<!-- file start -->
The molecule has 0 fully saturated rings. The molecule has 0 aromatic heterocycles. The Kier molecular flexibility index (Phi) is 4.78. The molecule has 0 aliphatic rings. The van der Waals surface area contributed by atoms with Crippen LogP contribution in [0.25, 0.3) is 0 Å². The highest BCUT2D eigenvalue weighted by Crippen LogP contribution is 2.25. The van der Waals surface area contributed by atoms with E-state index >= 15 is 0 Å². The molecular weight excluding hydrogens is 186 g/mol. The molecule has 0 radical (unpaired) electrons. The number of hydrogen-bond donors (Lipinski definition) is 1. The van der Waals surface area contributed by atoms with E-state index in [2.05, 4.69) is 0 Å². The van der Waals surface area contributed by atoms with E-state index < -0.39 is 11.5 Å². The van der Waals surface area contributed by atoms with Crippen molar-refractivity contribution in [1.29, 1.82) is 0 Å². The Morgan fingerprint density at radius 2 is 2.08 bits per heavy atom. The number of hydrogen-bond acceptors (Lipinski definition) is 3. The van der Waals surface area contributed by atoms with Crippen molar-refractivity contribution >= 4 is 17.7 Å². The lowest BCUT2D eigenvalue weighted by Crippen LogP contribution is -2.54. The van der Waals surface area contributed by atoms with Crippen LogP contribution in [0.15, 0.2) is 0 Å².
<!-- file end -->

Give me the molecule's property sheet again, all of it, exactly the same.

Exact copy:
The molecule has 0 fully saturated rings. The molecule has 0 aromatic heterocycles. The Kier molecular flexibility index (Phi) is 4.78. The molecule has 0 aliphatic rings. The van der Waals surface area contributed by atoms with Crippen LogP contribution in [0.25, 0.3) is 0 Å². The highest BCUT2D eigenvalue weighted by Crippen LogP contribution is 2.25. The van der Waals surface area contributed by atoms with E-state index >= 15 is 0 Å². The molecular weight excluding hydrogens is 186 g/mol. The molecule has 0 radical (unpaired) electrons. The number of hydrogen-bond donors (Lipinski definition) is 1. The van der Waals surface area contributed by atoms with E-state index in [2.05, 4.69) is 0 Å². The van der Waals surface area contributed by atoms with E-state index < -0.39 is 11.5 Å². The van der Waals surface area contributed by atoms with Crippen molar-refractivity contribution in [1.29, 1.82) is 0 Å². The Morgan fingerprint density at radius 2 is 2.08 bits per heavy atom. The number of hydrogen-bond acceptors (Lipinski definition) is 3. The van der Waals surface area contributed by atoms with Crippen molar-refractivity contribution >= 4 is 17.7 Å². The lowest BCUT2D eigenvalue weighted by Crippen LogP contribution is -2.54. The van der Waals surface area contributed by atoms with Crippen LogP contribution in [0.15, 0.2) is 0 Å².